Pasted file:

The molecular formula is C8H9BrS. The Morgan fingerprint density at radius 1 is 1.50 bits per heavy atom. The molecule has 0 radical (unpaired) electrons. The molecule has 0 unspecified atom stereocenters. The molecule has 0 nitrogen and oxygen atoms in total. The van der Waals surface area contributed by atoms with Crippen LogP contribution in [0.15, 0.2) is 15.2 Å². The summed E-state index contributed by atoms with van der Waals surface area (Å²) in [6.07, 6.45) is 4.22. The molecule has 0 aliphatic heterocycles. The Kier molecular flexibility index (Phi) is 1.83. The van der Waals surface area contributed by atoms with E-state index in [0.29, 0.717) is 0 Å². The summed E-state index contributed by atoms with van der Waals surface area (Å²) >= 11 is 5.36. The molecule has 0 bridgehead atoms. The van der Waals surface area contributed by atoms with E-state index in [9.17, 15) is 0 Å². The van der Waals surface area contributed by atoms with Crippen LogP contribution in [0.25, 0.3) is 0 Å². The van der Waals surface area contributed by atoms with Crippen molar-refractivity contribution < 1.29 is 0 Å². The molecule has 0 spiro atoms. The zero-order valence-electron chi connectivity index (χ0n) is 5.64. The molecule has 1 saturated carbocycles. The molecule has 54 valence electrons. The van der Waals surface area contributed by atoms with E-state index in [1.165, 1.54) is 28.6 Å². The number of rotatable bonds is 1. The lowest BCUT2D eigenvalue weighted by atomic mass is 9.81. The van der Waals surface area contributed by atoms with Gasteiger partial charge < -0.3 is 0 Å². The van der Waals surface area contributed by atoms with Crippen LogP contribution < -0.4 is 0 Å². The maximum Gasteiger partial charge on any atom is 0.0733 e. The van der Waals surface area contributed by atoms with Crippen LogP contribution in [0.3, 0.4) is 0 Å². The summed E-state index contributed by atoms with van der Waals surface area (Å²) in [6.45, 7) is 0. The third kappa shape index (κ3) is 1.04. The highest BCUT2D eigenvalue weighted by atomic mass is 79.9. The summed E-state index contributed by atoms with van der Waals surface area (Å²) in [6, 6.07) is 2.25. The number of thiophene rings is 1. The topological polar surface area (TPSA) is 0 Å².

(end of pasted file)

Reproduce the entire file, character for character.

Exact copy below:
The molecular formula is C8H9BrS. The Morgan fingerprint density at radius 1 is 1.50 bits per heavy atom. The molecule has 0 radical (unpaired) electrons. The molecule has 0 unspecified atom stereocenters. The molecule has 0 nitrogen and oxygen atoms in total. The van der Waals surface area contributed by atoms with Crippen LogP contribution in [0.15, 0.2) is 15.2 Å². The summed E-state index contributed by atoms with van der Waals surface area (Å²) in [6.07, 6.45) is 4.22. The molecule has 0 aliphatic heterocycles. The Kier molecular flexibility index (Phi) is 1.83. The van der Waals surface area contributed by atoms with E-state index in [0.29, 0.717) is 0 Å². The summed E-state index contributed by atoms with van der Waals surface area (Å²) >= 11 is 5.36. The molecule has 0 bridgehead atoms. The van der Waals surface area contributed by atoms with E-state index in [9.17, 15) is 0 Å². The van der Waals surface area contributed by atoms with Crippen LogP contribution in [0.25, 0.3) is 0 Å². The van der Waals surface area contributed by atoms with Crippen molar-refractivity contribution < 1.29 is 0 Å². The molecule has 0 spiro atoms. The zero-order valence-electron chi connectivity index (χ0n) is 5.64. The molecule has 1 saturated carbocycles. The molecule has 54 valence electrons. The van der Waals surface area contributed by atoms with E-state index in [1.165, 1.54) is 28.6 Å². The number of rotatable bonds is 1. The lowest BCUT2D eigenvalue weighted by atomic mass is 9.81. The van der Waals surface area contributed by atoms with Gasteiger partial charge < -0.3 is 0 Å². The van der Waals surface area contributed by atoms with Crippen LogP contribution < -0.4 is 0 Å². The maximum Gasteiger partial charge on any atom is 0.0733 e. The van der Waals surface area contributed by atoms with Crippen LogP contribution in [0.3, 0.4) is 0 Å². The summed E-state index contributed by atoms with van der Waals surface area (Å²) in [6.45, 7) is 0. The third kappa shape index (κ3) is 1.04. The highest BCUT2D eigenvalue weighted by atomic mass is 79.9. The summed E-state index contributed by atoms with van der Waals surface area (Å²) in [6, 6.07) is 2.25. The number of thiophene rings is 1. The topological polar surface area (TPSA) is 0 Å².